In order to perform the prescribed functions and desired processing, as well as the computations therefore (e.g., the modeling, estimation of parameters prescribed herein, and the like), arithmetic circuit 50 may include, but not be limited to, a processor(s), gate array(s), custom logic, computer(s), memory, storage, register(s), timing, interrupt(s), communication interfaces, and input/output signal interfaces, as well as combinations comprising at least one of the foregoing. Arithmetic circuit 50 may also include inputs and input signal filtering and the like, to enable accurate sampling and conversion or acquisitions of signals from communications interfaces and inputs. Additional features of arithmetic circuit 50 and certain processes therein are thoroughly discussed at a later point herein.
One or more embodiments of the invention may be implemented as new or updated firmware and software executed in arithmetic circuit 50 and/or other processing controllers. Software functions include, but are not limited to firmware and may be implemented in hardware, software, or a combination thereof. Thus a distinct advantage of the present invention is that it may be implemented for use with existing and/or new processing systems for electrochemical cell charging and control.
In an exemplary embodiment, Arithmetic circuit 50 uses a mathematical model of the cell 22 that includes indicia of a dynamic system state. In one embodiment of the present invention, a discretetime model is used. An exemplary model for the cell 22 in a (possibly nonlinear) discretetime statespace form has the form:
x _{k+1} =f(x _{k} ,u _{k},θ_{k})+w _{k}
y _{k} =g(x _{k} ,u _{k},θ_{k})+v _{k}, (1)
where x_{k }is the system state, θ_{k }is the set of time varying model parameters, u_{k }is the exogenous input, y_{k }is the system output, and w_{k }and v_{k }are “noise” inputs—all quantities may be scalars or vectors. f(x_{k},u_{k},θ_{k}) and g(x_{k},u_{k},θ_{k}) are functions defined by the cell model being used. Nontimevarying numeric values required by the model may be embedded within f(x_{k},u_{k},θ_{k}) and g(x_{k},u_{k},θ_{k}), and are not included in θ_{k}.
The system state x_{k }includes, at least, a minimum amount of information, together with the present input and a mathematical model of the cell, needed to predict the present output. For a cell 22, the state might include: SOC, polarization voltage levels with respect to different time constants, and hysteresis levels, for example. The system exogenous input u_{k }includes at minimum the present cell current i_{k}, and may, optionally, include cell temperature (unless temperature change is itself modeled in the state). The system parameters θ_{k }are the values that change only slowly with time, in such a way that they may not be directly determined with knowledge of the system measured input and output. These might include, but not be limited to: cell capacity, resistance, polarization voltage time constant(s), polarization voltage blending factor(s), hysteresis blending factor(s), hysteresis rate constant(s), efficiency factor(s), and so forth. The model output y_{k }corresponds to physically measurable cell quantities or those directly computable from measured quantities at minimum for example, the cell voltage under load.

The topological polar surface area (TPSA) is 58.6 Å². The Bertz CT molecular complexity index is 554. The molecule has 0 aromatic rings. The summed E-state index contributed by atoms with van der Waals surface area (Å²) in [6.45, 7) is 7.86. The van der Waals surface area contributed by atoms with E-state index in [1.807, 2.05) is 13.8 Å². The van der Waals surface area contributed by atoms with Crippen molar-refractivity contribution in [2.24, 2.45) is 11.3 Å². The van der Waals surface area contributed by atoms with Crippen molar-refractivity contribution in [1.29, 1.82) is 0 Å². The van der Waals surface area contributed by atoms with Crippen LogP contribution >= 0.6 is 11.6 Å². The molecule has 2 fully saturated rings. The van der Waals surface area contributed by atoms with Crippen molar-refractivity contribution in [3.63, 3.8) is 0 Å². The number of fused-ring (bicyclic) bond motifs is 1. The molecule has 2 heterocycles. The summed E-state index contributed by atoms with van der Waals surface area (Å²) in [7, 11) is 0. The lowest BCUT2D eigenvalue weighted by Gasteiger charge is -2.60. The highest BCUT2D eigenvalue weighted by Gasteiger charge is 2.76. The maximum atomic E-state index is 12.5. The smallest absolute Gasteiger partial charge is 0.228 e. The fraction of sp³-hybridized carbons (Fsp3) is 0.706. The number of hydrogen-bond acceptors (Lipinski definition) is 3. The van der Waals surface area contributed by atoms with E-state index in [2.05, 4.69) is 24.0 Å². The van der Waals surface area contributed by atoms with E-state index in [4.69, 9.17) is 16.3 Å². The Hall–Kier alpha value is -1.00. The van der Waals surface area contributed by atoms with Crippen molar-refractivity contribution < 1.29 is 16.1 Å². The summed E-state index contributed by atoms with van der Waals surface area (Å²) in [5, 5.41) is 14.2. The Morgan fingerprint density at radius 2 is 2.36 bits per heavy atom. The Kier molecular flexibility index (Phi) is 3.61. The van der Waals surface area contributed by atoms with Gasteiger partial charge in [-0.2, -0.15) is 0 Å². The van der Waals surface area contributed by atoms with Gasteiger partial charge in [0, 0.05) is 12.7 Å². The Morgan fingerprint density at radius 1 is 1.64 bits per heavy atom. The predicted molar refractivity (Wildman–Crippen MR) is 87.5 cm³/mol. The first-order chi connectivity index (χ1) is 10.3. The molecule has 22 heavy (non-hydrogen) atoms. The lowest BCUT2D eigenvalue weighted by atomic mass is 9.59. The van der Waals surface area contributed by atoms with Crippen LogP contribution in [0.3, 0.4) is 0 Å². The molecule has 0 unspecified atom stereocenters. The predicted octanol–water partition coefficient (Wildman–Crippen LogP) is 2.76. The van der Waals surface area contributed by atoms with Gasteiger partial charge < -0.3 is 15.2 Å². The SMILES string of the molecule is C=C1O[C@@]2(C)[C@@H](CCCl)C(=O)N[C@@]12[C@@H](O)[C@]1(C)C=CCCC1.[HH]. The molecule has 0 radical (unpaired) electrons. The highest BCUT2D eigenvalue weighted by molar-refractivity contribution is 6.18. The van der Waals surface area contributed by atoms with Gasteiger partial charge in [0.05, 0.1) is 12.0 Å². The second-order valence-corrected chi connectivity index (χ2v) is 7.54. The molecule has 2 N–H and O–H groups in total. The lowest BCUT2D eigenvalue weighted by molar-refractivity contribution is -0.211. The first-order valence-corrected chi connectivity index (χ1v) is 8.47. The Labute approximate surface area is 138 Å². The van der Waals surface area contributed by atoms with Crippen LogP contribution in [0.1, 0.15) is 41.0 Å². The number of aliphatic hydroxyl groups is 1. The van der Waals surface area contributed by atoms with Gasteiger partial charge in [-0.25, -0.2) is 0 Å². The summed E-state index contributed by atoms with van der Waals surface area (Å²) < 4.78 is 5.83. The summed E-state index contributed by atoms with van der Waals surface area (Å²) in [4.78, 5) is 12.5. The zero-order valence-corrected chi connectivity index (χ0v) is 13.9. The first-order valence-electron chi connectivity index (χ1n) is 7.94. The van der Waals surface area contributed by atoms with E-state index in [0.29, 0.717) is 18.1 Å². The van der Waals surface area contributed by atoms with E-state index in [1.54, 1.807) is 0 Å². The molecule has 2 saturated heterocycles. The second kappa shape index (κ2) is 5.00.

There are a number of existing methods for estimating the state of a cell including, but not limited to the state charge of a cell 22. SOC is a value, typically reported in percent, which indicates the fraction of the cell capacity presently available to do work. A number of different approaches to estimating SOC have been employed: a discharge test, amperehour counting (Coulomb counting), measuring the electrolyte, opencircuit voltage measurement, linear and nonlinear circuit modeling, impedance spectroscopy, measurement of internal resistance, coup de fouet, and some forms of Kalman filtering. Each of these methodologies exhibits advantages as well as limitations.